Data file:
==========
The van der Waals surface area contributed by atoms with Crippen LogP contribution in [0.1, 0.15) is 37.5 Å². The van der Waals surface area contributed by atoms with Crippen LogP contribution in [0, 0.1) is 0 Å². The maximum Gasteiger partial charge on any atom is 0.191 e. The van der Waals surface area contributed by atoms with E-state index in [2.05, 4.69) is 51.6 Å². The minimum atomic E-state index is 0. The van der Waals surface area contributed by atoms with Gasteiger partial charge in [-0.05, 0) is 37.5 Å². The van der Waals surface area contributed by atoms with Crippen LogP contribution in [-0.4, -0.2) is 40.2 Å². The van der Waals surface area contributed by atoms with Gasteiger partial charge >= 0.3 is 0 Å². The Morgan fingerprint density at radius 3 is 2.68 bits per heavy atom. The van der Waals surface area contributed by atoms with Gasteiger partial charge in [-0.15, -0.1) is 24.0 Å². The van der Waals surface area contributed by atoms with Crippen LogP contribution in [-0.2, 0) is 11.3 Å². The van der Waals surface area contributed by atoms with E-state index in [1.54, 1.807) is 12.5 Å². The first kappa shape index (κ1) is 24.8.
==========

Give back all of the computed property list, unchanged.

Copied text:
The van der Waals surface area contributed by atoms with Crippen LogP contribution in [0.1, 0.15) is 37.5 Å². The van der Waals surface area contributed by atoms with Crippen LogP contribution in [0, 0.1) is 0 Å². The maximum Gasteiger partial charge on any atom is 0.191 e. The van der Waals surface area contributed by atoms with E-state index in [2.05, 4.69) is 51.6 Å². The minimum atomic E-state index is 0. The van der Waals surface area contributed by atoms with Gasteiger partial charge in [-0.05, 0) is 37.5 Å². The van der Waals surface area contributed by atoms with Crippen LogP contribution in [-0.4, -0.2) is 40.2 Å². The van der Waals surface area contributed by atoms with Gasteiger partial charge >= 0.3 is 0 Å². The Morgan fingerprint density at radius 3 is 2.68 bits per heavy atom. The van der Waals surface area contributed by atoms with Gasteiger partial charge in [-0.15, -0.1) is 24.0 Å². The van der Waals surface area contributed by atoms with Crippen LogP contribution in [-0.2, 0) is 11.3 Å². The van der Waals surface area contributed by atoms with E-state index in [1.54, 1.807) is 12.5 Å². The first kappa shape index (κ1) is 24.8.